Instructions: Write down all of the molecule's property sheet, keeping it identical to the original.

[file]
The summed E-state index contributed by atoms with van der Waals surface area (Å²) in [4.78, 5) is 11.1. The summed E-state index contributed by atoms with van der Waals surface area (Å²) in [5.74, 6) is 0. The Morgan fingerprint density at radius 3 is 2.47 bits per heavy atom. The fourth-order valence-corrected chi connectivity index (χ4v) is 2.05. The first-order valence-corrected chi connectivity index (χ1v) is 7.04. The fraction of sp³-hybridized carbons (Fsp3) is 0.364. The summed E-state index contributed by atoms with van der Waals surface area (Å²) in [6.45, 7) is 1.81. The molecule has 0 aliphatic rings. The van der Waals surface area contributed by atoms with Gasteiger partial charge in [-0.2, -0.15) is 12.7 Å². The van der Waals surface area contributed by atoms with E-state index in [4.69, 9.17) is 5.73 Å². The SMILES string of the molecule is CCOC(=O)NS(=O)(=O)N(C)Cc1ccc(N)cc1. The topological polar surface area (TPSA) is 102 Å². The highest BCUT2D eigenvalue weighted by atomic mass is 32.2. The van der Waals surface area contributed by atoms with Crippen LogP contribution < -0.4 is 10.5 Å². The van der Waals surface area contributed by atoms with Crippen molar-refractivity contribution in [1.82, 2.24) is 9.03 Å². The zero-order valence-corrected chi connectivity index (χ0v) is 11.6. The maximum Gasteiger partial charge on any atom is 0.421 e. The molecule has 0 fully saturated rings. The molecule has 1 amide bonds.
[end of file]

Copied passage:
The summed E-state index contributed by atoms with van der Waals surface area (Å²) in [4.78, 5) is 11.1. The summed E-state index contributed by atoms with van der Waals surface area (Å²) in [5.74, 6) is 0. The Morgan fingerprint density at radius 3 is 2.47 bits per heavy atom. The fourth-order valence-corrected chi connectivity index (χ4v) is 2.05. The first-order valence-corrected chi connectivity index (χ1v) is 7.04. The fraction of sp³-hybridized carbons (Fsp3) is 0.364. The summed E-state index contributed by atoms with van der Waals surface area (Å²) in [6.45, 7) is 1.81. The molecule has 0 aliphatic rings. The van der Waals surface area contributed by atoms with Gasteiger partial charge in [-0.2, -0.15) is 12.7 Å². The van der Waals surface area contributed by atoms with E-state index in [4.69, 9.17) is 5.73 Å². The SMILES string of the molecule is CCOC(=O)NS(=O)(=O)N(C)Cc1ccc(N)cc1. The topological polar surface area (TPSA) is 102 Å². The highest BCUT2D eigenvalue weighted by atomic mass is 32.2. The van der Waals surface area contributed by atoms with Crippen LogP contribution < -0.4 is 10.5 Å². The van der Waals surface area contributed by atoms with Crippen molar-refractivity contribution in [1.82, 2.24) is 9.03 Å². The zero-order valence-corrected chi connectivity index (χ0v) is 11.6. The maximum Gasteiger partial charge on any atom is 0.421 e. The molecule has 0 fully saturated rings. The molecule has 1 amide bonds.